Written on: 12. 10. 2022 in the category: Uncategorized


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Ooh, ar, up the RA, say Ooh ar up the RA.

The impossible has been achieved. An unrepentant IRA has been sanitised and turned into an identifying anthem of Irish soccer. The parity of esteem of the Belfast Agreement has accordingly joined the commemorations for the RIC down history’s plughole. These pitiful episodes remind us that the greatest impulse of all in Irish life is not nationalism or republicanism, unionism or loyalism, but self-destructionism. This has created a deep and repetitive appetite throughout Irish history, as we have seen in recurrent, self-inflicted financial crises, our insane property booms and most of all, our lunatic militarist escapades.

Unionist Ireland embraced the last-named folly with the Larne gun-running, which then served as an inspiration to unionism’s implacable enemies, who with mimetic frenzy similarly opted for weaponry over reason. Such reckless mirror-dancing has created a moral and psychological chasm into which thousands of lives were thrown during the 20th century. The centennial euphoria six years ago over the wicked 1916 April insurrection confirmed that nationalist Ireland remains as addicted as ever to capering on the edge of that chasm. There is now even a whiskey named “Proclamation”, with that deranged document as a label, though with the reference to “our gallant allies” – the butchers of Belgium and France – discreetly concealed.

But we cannot conceal yet another dimension: England. The English people – their leaders especially – know nothing about Ireland and for the most part, care even less. Words of affection from London are at best a well-meant but temporary balm for Irish sensibilities, which are as quickly forgotten as a brief eddy on the Thames as it brownly slides alongside the Commons. For the English, the treaties between various Irish factions and London have always had the intention of “solving” the Irish problem, which is another way of saying that they will free the English from any further involvement in a dispute that they helped to create but which they now wish to forget, in perpetuity.

A condition also known as “childishness”.

So, “the Irish problem” is made incurable because the ingredients for a solution are absent, whereas the sparks of perpetual conflict are constantly being supplied by the whirring whetstones of the rival factions on this island. Any attempt to “resolve” these various forces, at best ends in an ill-willed stalemate, as at the moment, or at worst, in conflict-renewal.

The recent United Ireland rally at the Point in Dublin, in which Jim O’Callaghan TD SC played a central role, is a further example of this addiction to emotionally appealing, self-ruining elixirs. Telling the unionist people that their future lies with a state that effectively stood idly by for decades as cross-border raiders murdered Protestants in Armagh, Tyrone, Fermanagh, and Derry is self-evidently absurd to all save those who are either uttering, or agreeing with, such piffle, which denies the following irrefutable truths.

*The Irish state funded the formation of the Provisional IRA with £100,000 in 1969-70.

*The Irish state allowed IRA training camps to operate with virtual impunity in its territory. The leakage of this truth by Garda Crinnion to MI5 did not lead to the closure of the camps but to Crinnion’s prosecution and (effectively) his expulsion from Ireland. This was a truth that Jim O’Callaghan seemed unaware of when he was questioning me in the Smithwick Tribunal, which later vindicated my allegations of collusion by a small number of Gardai with the IRA.

*From April 1990, the Irish state made it virtually impossible to extradite terrorists if it could be shown that they had murdered in a “non-terrorist manner” – ie, with a handgun – in the pursuit of a united Ireland, or if you like, a Sarajevo solution to an Irish problem.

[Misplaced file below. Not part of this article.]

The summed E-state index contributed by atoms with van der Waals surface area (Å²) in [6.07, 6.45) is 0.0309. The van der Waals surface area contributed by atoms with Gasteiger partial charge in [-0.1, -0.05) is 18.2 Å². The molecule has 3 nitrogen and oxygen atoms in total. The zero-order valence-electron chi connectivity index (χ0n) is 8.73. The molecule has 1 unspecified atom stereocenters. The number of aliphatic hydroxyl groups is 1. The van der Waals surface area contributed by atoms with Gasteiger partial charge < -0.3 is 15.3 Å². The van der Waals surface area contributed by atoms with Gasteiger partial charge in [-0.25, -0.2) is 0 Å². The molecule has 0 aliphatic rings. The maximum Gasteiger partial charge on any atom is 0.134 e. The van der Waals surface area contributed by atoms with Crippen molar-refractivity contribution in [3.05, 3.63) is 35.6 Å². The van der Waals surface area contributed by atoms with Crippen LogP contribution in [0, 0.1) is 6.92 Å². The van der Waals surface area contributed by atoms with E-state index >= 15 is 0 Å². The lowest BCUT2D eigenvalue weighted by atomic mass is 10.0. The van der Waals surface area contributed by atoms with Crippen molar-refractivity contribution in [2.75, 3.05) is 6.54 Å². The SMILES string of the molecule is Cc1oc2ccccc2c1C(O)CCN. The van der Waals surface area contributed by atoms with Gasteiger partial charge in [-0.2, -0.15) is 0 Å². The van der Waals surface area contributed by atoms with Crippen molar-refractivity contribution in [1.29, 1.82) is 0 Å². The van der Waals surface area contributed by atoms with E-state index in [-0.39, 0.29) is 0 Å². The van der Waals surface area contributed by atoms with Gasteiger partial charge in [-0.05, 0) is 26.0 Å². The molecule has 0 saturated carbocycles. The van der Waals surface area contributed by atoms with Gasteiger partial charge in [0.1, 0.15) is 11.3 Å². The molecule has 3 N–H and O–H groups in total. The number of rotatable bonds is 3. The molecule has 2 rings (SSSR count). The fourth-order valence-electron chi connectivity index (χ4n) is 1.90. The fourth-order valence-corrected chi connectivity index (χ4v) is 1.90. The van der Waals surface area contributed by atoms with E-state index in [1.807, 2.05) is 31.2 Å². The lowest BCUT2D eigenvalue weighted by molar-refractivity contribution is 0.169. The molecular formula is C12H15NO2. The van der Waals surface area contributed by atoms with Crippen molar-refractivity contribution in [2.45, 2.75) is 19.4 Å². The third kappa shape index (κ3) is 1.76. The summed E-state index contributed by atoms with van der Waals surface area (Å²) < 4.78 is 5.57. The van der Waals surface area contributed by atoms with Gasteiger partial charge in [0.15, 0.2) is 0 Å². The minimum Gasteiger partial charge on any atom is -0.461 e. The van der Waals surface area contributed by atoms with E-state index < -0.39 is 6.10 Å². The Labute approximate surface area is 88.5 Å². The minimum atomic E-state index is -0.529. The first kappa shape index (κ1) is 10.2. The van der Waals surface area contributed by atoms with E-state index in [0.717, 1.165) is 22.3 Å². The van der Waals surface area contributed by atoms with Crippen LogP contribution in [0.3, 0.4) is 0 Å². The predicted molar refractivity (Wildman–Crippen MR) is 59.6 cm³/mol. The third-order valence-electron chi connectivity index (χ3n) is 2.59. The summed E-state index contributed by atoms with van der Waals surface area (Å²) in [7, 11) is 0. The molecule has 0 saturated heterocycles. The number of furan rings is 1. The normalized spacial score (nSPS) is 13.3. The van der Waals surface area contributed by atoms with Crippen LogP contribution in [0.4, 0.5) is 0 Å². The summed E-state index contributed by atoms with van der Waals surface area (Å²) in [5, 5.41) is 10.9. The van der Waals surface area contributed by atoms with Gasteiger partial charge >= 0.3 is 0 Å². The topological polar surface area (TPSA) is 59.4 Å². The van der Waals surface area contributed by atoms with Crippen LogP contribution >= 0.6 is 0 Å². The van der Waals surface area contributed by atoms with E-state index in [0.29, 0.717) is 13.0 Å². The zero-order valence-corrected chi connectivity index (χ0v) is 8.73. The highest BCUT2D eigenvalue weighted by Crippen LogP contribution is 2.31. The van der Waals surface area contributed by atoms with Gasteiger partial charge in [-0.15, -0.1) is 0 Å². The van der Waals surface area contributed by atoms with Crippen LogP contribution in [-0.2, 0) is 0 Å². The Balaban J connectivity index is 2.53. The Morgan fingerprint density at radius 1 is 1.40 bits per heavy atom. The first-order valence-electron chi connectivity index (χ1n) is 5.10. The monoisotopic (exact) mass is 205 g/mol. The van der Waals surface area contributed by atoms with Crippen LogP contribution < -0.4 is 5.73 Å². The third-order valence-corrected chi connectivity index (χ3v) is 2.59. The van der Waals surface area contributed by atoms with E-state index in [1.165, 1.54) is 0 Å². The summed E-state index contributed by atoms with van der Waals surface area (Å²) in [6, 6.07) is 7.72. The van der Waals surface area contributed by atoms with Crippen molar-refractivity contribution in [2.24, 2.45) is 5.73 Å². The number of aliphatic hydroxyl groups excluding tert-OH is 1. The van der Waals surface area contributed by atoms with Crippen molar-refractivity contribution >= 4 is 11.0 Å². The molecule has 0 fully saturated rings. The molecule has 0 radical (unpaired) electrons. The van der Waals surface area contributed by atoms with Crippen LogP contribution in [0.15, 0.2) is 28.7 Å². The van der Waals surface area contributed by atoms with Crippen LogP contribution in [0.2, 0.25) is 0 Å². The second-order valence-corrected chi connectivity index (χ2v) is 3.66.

*The Irish state never invested in essential security measures to cope with the IRA insurgency, such as troop-carrying helicopters.

*The Irish state refused to police border-crossings through decades of cross-border incursions in which scores of Protestants were slaughtered, and yet found no difficulty in managing that very same task during the foot-and-mouth epidemic of 2001 (which of course had been introduced to Meigh in South Armagh by the IRA’s cattle-smuggling wing).

There isn’t a Border Protestant who is unaware of these truths or who doesn’t dismiss with contempt the IRA’s disingenuous declaration that its volunteers only killed locally recruited members of the security forces, as if that made it all acceptable to their families, if true, which of course it wasn’t, as attested by (merely as examples) the White Cross and Enniskillen massacres.

Yet from Sfira, their useful idiots in the Irish media and our political classes, we repeatedly hear that the Troubles were “inevitable”, as if Ruairi O Bradaigh and David O’Connell and Seamus Twomey were forces of nature like a historical El Nino, rather than what they were, volitional terrorists who were determined to precipitate a civil war in order to bring down the Northern state. They of course were assisted in their homicidal ambitions by the Paisleyite right and by an English governing class that remained – as in 1911-1916, and again in 1918-21 and all the way to Brexit and beyond – astoundingly obtuse in their responses to these gathering Irish crises.

It would be nearly comforting if responsibility for these could be confined to such limited and definable groups, but not so. In 1979, with the Troubles over a decade old and having claimed 2,130 deaths (including the bountiful harvest from the recent Mullaghmore and Narrow Water atrocities) opinion polls showed that 40% of the population of the Republic supported the aims of the IRA, and 20% actively supported the IRA. Moreover, well before the emergence of Sinn Fein as a political force in the Republic, that support was electorally visible. Declan Bree from Sligo campaigned for the release of Thomas McMahon, the convicted murderer of Lord Louis Mountbatten (79), the Doreen Brabourne (83) Paul Maxwell (15) and Nicholas Knatchbull (14). He was duly elected TD for the very constituency in which the atrocity had occurred.

This was a democratic endorsement of one of the evillest events in 20th century Irish history, which was then legitimised by the Labour Party, which accepted him as one of its TDs without ever demanding a renunciation of his opinions on Mullaghmore. And that’s hardly surprising. After all, Labour’s spokesman on Justice, Michael Bell, in 1991 said of Unionists: “if they want to give their allegiance to Britain and the British crown, their place is in Britain, and they should give back the land they took by conquest.”